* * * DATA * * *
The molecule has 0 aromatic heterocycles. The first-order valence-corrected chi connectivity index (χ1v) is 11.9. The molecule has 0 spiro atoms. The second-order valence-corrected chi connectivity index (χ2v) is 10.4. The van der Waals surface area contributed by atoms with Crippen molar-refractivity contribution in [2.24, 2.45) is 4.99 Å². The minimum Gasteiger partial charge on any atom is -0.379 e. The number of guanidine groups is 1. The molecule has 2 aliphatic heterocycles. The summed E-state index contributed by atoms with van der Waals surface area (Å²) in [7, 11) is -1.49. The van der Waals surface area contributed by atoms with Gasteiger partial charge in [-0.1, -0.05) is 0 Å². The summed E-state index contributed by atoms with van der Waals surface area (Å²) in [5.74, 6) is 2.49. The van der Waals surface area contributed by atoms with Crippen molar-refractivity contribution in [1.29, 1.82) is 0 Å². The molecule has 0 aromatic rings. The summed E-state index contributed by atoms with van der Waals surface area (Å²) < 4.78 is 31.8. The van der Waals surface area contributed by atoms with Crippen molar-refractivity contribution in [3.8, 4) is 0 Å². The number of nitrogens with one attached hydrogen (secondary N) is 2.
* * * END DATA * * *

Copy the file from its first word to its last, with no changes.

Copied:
The molecule has 0 aromatic heterocycles. The first-order valence-corrected chi connectivity index (χ1v) is 11.9. The molecule has 0 spiro atoms. The second-order valence-corrected chi connectivity index (χ2v) is 10.4. The van der Waals surface area contributed by atoms with Crippen molar-refractivity contribution in [2.24, 2.45) is 4.99 Å². The minimum Gasteiger partial charge on any atom is -0.379 e. The number of guanidine groups is 1. The molecule has 2 aliphatic heterocycles. The summed E-state index contributed by atoms with van der Waals surface area (Å²) in [7, 11) is -1.49. The van der Waals surface area contributed by atoms with Gasteiger partial charge in [-0.1, -0.05) is 0 Å². The summed E-state index contributed by atoms with van der Waals surface area (Å²) in [5.74, 6) is 2.49. The van der Waals surface area contributed by atoms with Crippen molar-refractivity contribution in [1.29, 1.82) is 0 Å². The molecule has 0 aromatic rings. The summed E-state index contributed by atoms with van der Waals surface area (Å²) < 4.78 is 31.8. The van der Waals surface area contributed by atoms with Crippen molar-refractivity contribution in [3.8, 4) is 0 Å². The number of nitrogens with one attached hydrogen (secondary N) is 2.